The salient salient features of the new data dissemination policy which has come into force with immediate effect are as under:
Validated data, though unpublished, including unit/household/establishment level data after deleting their identification particulars to maintain confidentiality should also be made available to data users.
No data which are considered by the concerned official data source agency to be of sensitive nature and the supply of which may be prejudicial to the interest, integrity and security of nation would be supplied.
Survey results/data should be made available to the users after the expiry of 3 years from the completion of field work or after the reports based on survey data are released whichever is earlier.
Data users will give an understanding that the official statistics obtained by him for his own declared use will not be passed on to any other users.
Data user will have to acknowledge the data sources in their research work based on official statistics.
The new policy has a wide ranging effect on statistical agencies. NSSO, CSO, RGI and others have started vigorous marketing efforts declaring the availability of unit level data to the users against payment. According to the new policy, a data warehouse will be created so that data seekers are not put to inconvenience.
Electronic Media and Internet
Most of the statistical agencies have started releasing data to users in electronic form. This has helped in reducing the time lag in published data. The agencies like CSO, NSSO, RGI, DGCIS, Labour Bureau, etc. have developed computerised databases for speedy dissemination. Industrial statistics wing of CSO has been made responsible for bringing out quick results, provisional results and final results within one, three and six months respectively of the receipt of last batch of ASI returns from the field. In fact, several steps have been taken to reduce the time lag. Table 2 shows that time lag in the release of ASI results has been reduced considerably.
|Annual Survey of Industries (ASI)||Survey Period||Electronic Media||Printed Report|
|1993-94, Detailed Results in 15 volumes||1994-95||April 1997||October 1997|
|1994-95,Detailed Results in 16 volumes||1995-96||Januray 1998||August 1998|
|1995-96, Provisional Results||1996-97||July 1998||November 1998|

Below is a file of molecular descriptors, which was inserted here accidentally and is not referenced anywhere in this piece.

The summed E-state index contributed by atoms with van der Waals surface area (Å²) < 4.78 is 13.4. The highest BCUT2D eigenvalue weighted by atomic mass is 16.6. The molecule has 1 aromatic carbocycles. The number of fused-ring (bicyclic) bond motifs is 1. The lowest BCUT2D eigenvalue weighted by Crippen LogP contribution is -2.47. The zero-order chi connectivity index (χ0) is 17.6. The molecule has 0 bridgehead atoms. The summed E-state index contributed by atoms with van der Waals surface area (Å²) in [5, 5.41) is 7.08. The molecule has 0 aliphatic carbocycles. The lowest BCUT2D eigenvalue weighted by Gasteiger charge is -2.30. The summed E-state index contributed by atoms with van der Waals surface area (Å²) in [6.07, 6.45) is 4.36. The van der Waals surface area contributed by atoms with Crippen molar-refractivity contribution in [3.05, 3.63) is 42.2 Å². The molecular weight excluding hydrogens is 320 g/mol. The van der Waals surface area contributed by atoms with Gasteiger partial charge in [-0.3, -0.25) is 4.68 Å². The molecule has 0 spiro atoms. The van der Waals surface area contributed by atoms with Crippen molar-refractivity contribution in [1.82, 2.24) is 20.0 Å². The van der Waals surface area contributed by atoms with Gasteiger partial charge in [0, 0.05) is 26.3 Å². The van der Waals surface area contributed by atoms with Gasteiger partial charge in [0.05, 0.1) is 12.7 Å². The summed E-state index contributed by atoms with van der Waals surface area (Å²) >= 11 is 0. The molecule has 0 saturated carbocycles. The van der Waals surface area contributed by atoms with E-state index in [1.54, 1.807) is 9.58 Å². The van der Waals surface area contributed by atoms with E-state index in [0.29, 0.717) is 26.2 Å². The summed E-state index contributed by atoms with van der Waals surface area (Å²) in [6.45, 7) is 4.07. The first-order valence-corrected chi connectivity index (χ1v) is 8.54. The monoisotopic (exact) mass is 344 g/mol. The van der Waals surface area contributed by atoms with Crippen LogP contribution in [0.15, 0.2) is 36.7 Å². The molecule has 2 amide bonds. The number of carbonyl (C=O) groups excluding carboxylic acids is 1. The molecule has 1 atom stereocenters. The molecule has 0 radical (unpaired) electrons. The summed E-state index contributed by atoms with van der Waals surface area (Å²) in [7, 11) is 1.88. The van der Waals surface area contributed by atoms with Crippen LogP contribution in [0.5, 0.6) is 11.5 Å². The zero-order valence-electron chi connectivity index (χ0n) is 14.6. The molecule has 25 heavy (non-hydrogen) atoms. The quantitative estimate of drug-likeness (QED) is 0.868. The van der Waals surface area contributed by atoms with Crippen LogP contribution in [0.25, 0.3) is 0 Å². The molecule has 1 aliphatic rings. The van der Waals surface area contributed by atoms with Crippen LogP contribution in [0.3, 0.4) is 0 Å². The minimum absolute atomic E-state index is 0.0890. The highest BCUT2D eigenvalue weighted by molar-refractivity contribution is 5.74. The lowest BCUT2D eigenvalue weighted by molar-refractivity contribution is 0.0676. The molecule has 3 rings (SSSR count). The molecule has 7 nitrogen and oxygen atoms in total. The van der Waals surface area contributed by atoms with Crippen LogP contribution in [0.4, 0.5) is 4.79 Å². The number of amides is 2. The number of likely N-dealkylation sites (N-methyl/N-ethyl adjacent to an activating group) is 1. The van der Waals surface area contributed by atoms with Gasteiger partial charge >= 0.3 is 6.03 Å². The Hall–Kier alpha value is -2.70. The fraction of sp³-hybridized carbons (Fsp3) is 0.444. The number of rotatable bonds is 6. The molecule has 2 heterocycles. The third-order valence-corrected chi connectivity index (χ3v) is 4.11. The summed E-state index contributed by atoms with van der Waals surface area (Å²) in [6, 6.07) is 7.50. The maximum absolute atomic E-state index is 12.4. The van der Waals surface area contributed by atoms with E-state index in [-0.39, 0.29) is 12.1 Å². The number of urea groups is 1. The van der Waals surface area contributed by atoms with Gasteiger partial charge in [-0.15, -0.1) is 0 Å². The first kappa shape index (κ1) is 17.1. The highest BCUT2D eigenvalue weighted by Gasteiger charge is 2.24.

It is expected that the final results of ASI 1996-97 and 1997-98 would be made available shortly and the existing time lag will be eventually removed.
Recent catalogues and brochures released by RGI, NSSO and others reveal that most of the priced reports are now available in electronic form. Census of India 1991 data on a number of variables are available on floppies and CDs. Similarly, quite a few mainstream CSO publications containing national accounts and ASI data are for sale in electronic media. A list of these publications is included in Monthly Abstract of Statistics. All recent NSSO reports based on data collected through surveys during 1990's (46th, 48th, 49th, 50th, 51st, 52nd, 53rd Round) are available on computer floppies. In fact, availability of reports based on NSSO surveys and also unit level data for sale at nominal price or no price for specific users is advertised in newspapers. Thus, a major portion of primary data collected and compiled by CSO, NSSO, RGI, and other agencies are now available for sale both in the form of magnetic media and hard copies at reasonable price.
Most of the government departments have their web sites on Internet created by National Informatics Centre (NIC). Department of Statistics has a website, i.e. http://www.nic.in/stat. The website contains information about the various publications issued by the department and the necessary guidelines for obtaining the publications. It also contains the latest macro-economic and socio-economic statistics released by the department. For instance, the provisional results (factory sector) in respect of important parameters of ASI 1995-96 at all India level are available on the website.